Street Fighter Movie Poster Image

Street Fighter



Campy video game-derived action-fest.
  • Rated: PG-13
  • Genre: Action/Adventure
  • Release Year: 1994
  • Running Time: 102 minutes

What parents need to know

Positive messages

Pretty clear-cut good guys and bad guys. Battling solves everything, more or less; some would-be peace negotiators are portrayed negatively. Ethnic representation across the spectrum, and a few empowered female characters (although, stereotypically, it's the Asian one, Chun-Li, who does the heavy-duty martial-arts fighting).


Very little blood shown (and the blood we do see turns out to be fake, in a hoaxed gundown); still, there is "cartoon violence" combat of all sorts, from martial-arts fisticuffs to shooting, electrocution/death rays, slashing with a sort of claw-weapon, massive explosions, etc. Some fatalities, including necks snapped by the villain. One character whipped (but he ignores the pain). Some stock footage of genuine war scenes and atrocities.


Some cleavage-baring, skimpy superheroine- or harem-type outfits. A few concubine-style women are offered to male characters at one point (the men decline). A blink-and-you'll-miss-it homosexuality joke.


"Bastard," "SOB," "hell," "ass," and some widely scattered "s--t"s.


Hard to ignore that this movie wouldn't exist without the Capcom video game franchise on which it's based (specifically, Street Fighter II, if you're keeping score). There were also spinoffs in cartoon and comic-book and action-figure form.

Drinking, drugs, & smoking

Some social drinking. A few enemy soldiers light cigarettes. Brief mention of Bison's past as a drug lord.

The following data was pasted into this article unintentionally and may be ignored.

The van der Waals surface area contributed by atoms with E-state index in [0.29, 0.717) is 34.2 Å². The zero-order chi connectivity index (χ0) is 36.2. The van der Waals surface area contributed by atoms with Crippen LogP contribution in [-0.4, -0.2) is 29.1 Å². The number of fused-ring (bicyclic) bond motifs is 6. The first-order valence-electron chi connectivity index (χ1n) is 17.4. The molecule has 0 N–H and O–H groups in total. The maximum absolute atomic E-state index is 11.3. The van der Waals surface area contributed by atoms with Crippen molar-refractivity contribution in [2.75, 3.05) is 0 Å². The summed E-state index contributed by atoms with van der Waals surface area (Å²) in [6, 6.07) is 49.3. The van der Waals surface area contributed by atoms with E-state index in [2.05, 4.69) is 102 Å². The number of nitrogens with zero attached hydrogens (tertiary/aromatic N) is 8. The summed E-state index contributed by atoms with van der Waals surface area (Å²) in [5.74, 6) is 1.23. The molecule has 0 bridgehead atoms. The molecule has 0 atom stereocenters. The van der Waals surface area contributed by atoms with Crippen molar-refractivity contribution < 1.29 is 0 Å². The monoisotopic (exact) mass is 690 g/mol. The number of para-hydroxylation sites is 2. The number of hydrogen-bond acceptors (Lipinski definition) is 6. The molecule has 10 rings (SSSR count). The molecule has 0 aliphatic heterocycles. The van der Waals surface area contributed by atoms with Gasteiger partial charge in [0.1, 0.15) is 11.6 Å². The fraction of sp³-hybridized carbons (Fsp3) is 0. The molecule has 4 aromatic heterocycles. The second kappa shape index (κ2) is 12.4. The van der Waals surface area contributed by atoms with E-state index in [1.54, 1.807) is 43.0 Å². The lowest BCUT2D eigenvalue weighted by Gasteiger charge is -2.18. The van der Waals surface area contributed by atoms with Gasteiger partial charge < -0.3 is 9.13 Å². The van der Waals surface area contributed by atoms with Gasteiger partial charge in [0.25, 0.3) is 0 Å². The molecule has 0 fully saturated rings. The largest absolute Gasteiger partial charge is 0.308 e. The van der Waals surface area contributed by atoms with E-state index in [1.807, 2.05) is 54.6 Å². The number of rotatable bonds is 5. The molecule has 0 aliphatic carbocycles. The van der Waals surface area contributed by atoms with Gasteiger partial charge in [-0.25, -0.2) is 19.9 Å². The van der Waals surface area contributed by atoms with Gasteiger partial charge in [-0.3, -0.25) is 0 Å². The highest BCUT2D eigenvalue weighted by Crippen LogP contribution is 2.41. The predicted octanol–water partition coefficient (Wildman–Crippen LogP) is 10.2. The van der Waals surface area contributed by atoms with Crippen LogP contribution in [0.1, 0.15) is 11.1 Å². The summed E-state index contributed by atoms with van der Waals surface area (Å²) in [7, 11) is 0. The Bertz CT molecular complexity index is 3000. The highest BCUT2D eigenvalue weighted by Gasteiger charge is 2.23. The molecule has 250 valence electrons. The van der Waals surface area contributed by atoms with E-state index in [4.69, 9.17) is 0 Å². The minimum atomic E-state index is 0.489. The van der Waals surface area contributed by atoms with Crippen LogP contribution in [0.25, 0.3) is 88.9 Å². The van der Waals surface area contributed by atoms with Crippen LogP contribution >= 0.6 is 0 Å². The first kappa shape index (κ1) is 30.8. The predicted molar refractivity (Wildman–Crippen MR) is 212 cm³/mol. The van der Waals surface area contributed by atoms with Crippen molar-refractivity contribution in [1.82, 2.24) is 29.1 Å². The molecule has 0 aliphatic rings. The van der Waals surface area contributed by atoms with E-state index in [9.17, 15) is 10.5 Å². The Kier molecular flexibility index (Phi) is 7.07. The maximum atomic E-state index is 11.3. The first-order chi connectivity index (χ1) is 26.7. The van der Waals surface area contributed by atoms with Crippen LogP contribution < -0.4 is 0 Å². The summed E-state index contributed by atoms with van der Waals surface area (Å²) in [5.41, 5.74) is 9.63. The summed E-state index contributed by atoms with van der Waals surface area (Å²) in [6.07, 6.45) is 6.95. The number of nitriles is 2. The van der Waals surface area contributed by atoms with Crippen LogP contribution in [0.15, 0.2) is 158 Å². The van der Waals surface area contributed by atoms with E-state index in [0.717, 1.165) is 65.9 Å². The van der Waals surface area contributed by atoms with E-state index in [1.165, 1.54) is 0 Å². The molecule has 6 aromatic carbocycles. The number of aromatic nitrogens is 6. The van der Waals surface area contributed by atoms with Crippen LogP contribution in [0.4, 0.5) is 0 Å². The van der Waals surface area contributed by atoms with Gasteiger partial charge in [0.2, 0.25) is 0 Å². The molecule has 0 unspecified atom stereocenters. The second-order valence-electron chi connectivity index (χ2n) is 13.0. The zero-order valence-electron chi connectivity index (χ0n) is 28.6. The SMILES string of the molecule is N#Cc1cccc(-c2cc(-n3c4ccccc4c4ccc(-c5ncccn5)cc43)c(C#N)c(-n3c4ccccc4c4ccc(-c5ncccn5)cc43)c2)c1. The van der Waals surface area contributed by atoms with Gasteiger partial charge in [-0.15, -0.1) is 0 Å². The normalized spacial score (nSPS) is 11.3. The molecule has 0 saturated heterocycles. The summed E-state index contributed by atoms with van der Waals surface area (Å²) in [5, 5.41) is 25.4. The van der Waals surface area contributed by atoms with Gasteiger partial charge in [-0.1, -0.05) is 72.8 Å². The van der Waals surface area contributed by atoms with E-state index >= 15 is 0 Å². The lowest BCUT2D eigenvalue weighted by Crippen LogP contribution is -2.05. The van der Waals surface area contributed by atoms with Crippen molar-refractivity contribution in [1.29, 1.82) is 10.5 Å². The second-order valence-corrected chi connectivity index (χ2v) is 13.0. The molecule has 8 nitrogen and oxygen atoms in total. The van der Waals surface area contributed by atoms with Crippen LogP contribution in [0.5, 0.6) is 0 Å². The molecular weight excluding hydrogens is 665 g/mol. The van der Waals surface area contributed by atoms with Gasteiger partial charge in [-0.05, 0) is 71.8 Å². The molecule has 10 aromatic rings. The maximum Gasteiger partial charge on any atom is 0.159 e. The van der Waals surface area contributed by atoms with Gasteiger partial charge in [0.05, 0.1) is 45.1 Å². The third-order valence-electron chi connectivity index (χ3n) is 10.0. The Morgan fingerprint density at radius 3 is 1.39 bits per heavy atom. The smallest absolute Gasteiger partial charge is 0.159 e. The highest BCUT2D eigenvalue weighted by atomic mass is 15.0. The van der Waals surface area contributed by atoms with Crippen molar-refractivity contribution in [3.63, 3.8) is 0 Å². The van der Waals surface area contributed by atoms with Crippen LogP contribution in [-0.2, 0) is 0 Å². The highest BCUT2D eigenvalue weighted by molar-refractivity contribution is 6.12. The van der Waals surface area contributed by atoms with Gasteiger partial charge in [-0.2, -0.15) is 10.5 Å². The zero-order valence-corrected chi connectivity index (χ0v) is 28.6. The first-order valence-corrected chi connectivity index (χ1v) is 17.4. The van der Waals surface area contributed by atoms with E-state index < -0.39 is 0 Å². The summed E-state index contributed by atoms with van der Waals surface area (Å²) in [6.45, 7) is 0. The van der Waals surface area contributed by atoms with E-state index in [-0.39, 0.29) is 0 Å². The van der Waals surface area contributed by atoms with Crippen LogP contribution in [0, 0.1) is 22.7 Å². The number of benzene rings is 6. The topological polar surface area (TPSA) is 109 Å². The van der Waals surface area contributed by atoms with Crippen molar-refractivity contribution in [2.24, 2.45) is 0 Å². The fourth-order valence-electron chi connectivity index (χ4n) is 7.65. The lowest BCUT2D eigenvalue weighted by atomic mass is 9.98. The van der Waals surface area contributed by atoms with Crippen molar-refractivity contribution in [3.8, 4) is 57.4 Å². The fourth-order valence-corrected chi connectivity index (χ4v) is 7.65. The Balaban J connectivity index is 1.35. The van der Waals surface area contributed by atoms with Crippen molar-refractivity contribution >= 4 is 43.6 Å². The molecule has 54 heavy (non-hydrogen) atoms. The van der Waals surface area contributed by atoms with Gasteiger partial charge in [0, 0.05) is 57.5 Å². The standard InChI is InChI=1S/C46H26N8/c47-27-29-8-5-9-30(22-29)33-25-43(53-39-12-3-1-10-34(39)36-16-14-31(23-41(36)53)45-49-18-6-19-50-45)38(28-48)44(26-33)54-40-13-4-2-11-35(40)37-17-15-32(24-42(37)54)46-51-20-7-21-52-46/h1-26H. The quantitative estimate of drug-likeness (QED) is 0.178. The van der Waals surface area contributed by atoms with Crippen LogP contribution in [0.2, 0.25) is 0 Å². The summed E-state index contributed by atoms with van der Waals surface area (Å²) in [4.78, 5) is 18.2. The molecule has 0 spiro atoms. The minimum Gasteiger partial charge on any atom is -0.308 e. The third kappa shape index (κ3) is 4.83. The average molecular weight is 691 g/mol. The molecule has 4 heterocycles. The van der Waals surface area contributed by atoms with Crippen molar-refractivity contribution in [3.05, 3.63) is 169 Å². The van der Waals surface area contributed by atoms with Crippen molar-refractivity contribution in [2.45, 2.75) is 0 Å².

Parents Need to Know

Parents need to know that this movie is based on a well-known martial-arts video game (albeit one not infamous for gruesome violence, as the Mortal Kombat line was), and consequently, there's a lot fighting (believe it or not). Characters are kicked, pummeled, shot at, slashed at, electrocuted, and so on. Almost all of it is bloodless and not taken terribly seriously, though a few seconds of genuine war-atrocity news stock footage are worked into the fantasy. There's no need to be familiar with the game to enjoy the movie, but it helps with character recognition. There's some scattered swearing, smoking, and drinking, and a reference to the drug trade.

Kids say

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What's the story?

STREET FIGHTER derived from a popular Capcom video game in which players could choose a gallery of martial-arts contestants to go up against each other. Screenplay-wise, this translates as high-tech warlord General Bison (Raul Julia) wreaking havoc in the mythical Asian nation of "Shadaloo" and holding relief-workers hostage for a $20 billion ransom, while forcing a captive scientist turn a prisoner into a Hulk-like monster soldier. His main opponent is Col. Guile (Jean-Claude Van Damme), stalwart leader of international military forces, who tries to find Bison's hidden base. Other two-fisted characters ultimately brawling in Bison's temple of doom include Chun-Li (Ming-na Wen), a TV reporter out for vengeance because Bison killed her father 20 years ago in her border village.